For Tracy! New funeral home swaps profits for charity help

Mother of young woman who died from a rare cancer tells how more treatment research was needed

Friday, 10th June — By Anna Lamche

Funeral home Screenshot 2022-06-09 at 13.19.02

Mary McNeilly outside T&M, in Caledonian Road named after her daughter Tracy’s initial and her own

THE mother of a woman who lost her life to cancer is opening a new kind of funeral home in the belief that something good can come from even the most tragic of deaths.

“I’m doing this for my daughter,” said Mary McNeilly, 65, as she prepares to open T&M Funeral Home in Caledonian Road this week.

Unlike most funeral parlours, Ms McNeilly’s will be run as a Community Interest Company (CIC) – this means after salaries and bills have been paid, all profits will be donated to charity as a way of generating money for research into fatal conditions.

Ms McNeilly will give each family she works with the opportunity to select a charity in memory of their lost loved one.

The idea came after Ms McNeilly’s daughter Tracy died in 2014 aged just 38 from a rare cancer.

Ms McNeilly believes that if more had been known about Tracy’s condition, she would have been diagnosed earlier and may have had a better chance to fight the disease.

For a long time Tracy knew she was ill, but despite multiple trips to the doctor, “no one really knew” what was wrong with her, Ms McNeilly said.

Eventually Tracy was diagnosed with Cushing’s disease, which had been caused by the growth of a cancerous tumour.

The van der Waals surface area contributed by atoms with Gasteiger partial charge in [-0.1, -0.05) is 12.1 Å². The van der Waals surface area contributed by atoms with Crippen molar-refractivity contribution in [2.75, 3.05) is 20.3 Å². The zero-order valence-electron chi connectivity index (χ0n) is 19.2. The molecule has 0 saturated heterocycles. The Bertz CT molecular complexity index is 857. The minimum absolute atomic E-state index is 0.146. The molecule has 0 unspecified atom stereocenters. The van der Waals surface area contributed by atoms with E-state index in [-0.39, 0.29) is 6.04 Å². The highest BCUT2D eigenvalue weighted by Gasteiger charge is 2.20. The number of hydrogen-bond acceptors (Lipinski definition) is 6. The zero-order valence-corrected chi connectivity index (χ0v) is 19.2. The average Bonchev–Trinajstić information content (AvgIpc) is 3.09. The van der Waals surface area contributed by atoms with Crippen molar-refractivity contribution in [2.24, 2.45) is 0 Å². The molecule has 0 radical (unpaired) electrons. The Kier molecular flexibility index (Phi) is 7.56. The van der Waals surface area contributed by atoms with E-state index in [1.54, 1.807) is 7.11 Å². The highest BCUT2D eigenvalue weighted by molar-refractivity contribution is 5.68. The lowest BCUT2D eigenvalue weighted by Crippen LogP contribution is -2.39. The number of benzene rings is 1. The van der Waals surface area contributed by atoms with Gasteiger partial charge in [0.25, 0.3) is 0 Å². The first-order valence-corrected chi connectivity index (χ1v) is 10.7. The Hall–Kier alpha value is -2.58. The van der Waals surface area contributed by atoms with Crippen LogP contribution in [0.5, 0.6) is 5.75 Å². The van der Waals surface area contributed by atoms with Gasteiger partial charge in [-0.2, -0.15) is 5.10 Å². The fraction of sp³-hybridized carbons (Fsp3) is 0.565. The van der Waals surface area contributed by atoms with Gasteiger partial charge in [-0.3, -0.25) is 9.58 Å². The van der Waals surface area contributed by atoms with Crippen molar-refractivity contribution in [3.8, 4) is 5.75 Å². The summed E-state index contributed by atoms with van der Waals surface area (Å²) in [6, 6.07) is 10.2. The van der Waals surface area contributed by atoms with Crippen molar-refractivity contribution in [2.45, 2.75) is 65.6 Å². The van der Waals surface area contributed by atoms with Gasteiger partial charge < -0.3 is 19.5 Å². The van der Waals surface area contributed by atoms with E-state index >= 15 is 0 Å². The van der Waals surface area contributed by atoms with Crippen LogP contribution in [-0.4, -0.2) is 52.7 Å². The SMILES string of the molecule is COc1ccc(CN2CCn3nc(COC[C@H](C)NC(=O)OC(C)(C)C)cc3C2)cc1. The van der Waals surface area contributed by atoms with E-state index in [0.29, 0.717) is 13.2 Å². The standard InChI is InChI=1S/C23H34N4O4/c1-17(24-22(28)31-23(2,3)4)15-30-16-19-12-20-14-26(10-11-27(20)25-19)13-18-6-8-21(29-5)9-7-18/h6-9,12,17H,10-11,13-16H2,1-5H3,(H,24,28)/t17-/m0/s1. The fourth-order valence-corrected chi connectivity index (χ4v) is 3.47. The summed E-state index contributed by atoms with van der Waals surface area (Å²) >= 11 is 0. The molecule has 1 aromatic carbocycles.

Tragically, the diagnosis came too late. Tracy was left with 18 months to live.

Tracy died in 2014 aged just 38 from a rare cancer

In the final months of Tracy’s life, Ms McNeilly saw first-hand the important work charities do to alleviate suffering.

Tracy spent a lot of time at the Marie Curie Hospice in Hampstead for respite care.

“The people in Marie Curie were so nice, they looked after her,” Ms McNeilly said, even letting her sleep on a mattress beside Tracy’s bed.

“Nobody ever really knew what the cancer was,” she said, adding there was no targeted chemotherapy that could be tried and that more research was needed.

Tracy left four young children behind.

“They actually offered my grandkids counselling and everything. And I thought that was so nice – that’s what gave me the idea for this charity,” Ms McNeilly said.

“We thought: why don’t we just open our own funeral shop? If someone comes in and a family member has died from a heart attack, we can donate some money to the British Heart Foundation,” she said.

“If it’s cancer, we can donate to Cancer Research and so on,” she said.

A guarantee of 25 per cent of the entire fee will go to the selected charity.

In the UK, the average funeral costs stand at more than £4,000, increasing to more than £9,000 when extras like flowers, catering costs and memorials are considered.

In typical funeral parlours, profits can be “extreme,” said Ms McNeilly, who has worked in the industry for more than a decade.

According to recent research, increasing numbers of families face “funeral poverty,” where rising funeral costs are hitting the poorest families hardest, often adding to spiralling personal debt.

Ms McNeilly said she is looking forward to keeping funeral costs down and redirecting any surplus earnings into charity.

“Charities need money for research,” she added.

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